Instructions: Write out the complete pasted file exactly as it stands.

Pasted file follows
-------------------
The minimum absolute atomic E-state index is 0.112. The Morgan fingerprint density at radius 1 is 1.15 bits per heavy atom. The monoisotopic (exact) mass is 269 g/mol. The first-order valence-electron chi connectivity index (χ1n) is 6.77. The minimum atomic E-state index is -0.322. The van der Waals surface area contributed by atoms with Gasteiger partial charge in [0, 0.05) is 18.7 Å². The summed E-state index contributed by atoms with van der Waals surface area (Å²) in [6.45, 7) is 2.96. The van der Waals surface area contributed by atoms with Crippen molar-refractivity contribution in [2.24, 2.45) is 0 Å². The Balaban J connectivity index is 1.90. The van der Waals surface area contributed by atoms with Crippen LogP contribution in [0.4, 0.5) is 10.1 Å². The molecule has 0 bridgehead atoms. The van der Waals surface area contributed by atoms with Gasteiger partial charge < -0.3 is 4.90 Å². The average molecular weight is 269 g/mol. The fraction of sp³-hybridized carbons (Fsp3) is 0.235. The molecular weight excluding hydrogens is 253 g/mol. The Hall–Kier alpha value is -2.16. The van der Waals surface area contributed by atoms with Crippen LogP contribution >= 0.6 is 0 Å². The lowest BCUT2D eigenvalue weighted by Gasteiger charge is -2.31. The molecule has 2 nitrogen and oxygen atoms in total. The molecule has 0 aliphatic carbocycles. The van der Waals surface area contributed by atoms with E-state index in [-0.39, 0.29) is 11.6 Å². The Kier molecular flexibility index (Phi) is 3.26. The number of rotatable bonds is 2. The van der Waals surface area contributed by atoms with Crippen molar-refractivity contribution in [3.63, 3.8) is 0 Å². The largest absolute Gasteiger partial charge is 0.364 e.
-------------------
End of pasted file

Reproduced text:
The minimum absolute atomic E-state index is 0.112. The Morgan fingerprint density at radius 1 is 1.15 bits per heavy atom. The monoisotopic (exact) mass is 269 g/mol. The first-order valence-electron chi connectivity index (χ1n) is 6.77. The minimum atomic E-state index is -0.322. The van der Waals surface area contributed by atoms with Gasteiger partial charge in [0, 0.05) is 18.7 Å². The summed E-state index contributed by atoms with van der Waals surface area (Å²) in [6.45, 7) is 2.96. The van der Waals surface area contributed by atoms with Crippen molar-refractivity contribution in [2.24, 2.45) is 0 Å². The Balaban J connectivity index is 1.90. The van der Waals surface area contributed by atoms with Crippen LogP contribution in [0.4, 0.5) is 10.1 Å². The molecule has 0 bridgehead atoms. The van der Waals surface area contributed by atoms with Gasteiger partial charge < -0.3 is 4.90 Å². The average molecular weight is 269 g/mol. The fraction of sp³-hybridized carbons (Fsp3) is 0.235. The molecular weight excluding hydrogens is 253 g/mol. The Hall–Kier alpha value is -2.16. The van der Waals surface area contributed by atoms with Crippen LogP contribution >= 0.6 is 0 Å². The lowest BCUT2D eigenvalue weighted by Gasteiger charge is -2.31. The molecule has 2 nitrogen and oxygen atoms in total. The molecule has 0 aliphatic carbocycles. The van der Waals surface area contributed by atoms with E-state index in [-0.39, 0.29) is 11.6 Å². The Kier molecular flexibility index (Phi) is 3.26. The number of rotatable bonds is 2. The van der Waals surface area contributed by atoms with Crippen molar-refractivity contribution in [3.63, 3.8) is 0 Å². The largest absolute Gasteiger partial charge is 0.364 e.